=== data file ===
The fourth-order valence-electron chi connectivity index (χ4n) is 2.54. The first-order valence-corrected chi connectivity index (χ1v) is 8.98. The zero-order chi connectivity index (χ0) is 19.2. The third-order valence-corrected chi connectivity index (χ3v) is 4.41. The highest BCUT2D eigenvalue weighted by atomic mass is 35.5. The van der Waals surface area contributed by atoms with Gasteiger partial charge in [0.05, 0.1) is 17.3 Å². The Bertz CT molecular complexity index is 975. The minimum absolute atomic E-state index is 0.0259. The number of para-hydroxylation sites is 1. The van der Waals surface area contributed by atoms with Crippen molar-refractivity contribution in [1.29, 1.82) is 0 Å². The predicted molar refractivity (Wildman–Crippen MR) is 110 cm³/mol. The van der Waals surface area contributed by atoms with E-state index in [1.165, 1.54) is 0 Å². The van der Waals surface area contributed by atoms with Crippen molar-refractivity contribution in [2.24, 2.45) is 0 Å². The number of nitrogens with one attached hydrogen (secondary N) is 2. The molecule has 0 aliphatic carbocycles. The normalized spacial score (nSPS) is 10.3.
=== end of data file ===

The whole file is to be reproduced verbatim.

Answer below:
The fourth-order valence-electron chi connectivity index (χ4n) is 2.54. The first-order valence-corrected chi connectivity index (χ1v) is 8.98. The zero-order chi connectivity index (χ0) is 19.2. The third-order valence-corrected chi connectivity index (χ3v) is 4.41. The highest BCUT2D eigenvalue weighted by atomic mass is 35.5. The van der Waals surface area contributed by atoms with Gasteiger partial charge in [0.05, 0.1) is 17.3 Å². The Bertz CT molecular complexity index is 975. The minimum absolute atomic E-state index is 0.0259. The number of para-hydroxylation sites is 1. The van der Waals surface area contributed by atoms with Crippen molar-refractivity contribution in [1.29, 1.82) is 0 Å². The predicted molar refractivity (Wildman–Crippen MR) is 110 cm³/mol. The van der Waals surface area contributed by atoms with E-state index in [1.165, 1.54) is 0 Å². The van der Waals surface area contributed by atoms with Crippen molar-refractivity contribution in [2.24, 2.45) is 0 Å². The number of nitrogens with one attached hydrogen (secondary N) is 2. The molecule has 0 aliphatic carbocycles. The normalized spacial score (nSPS) is 10.3.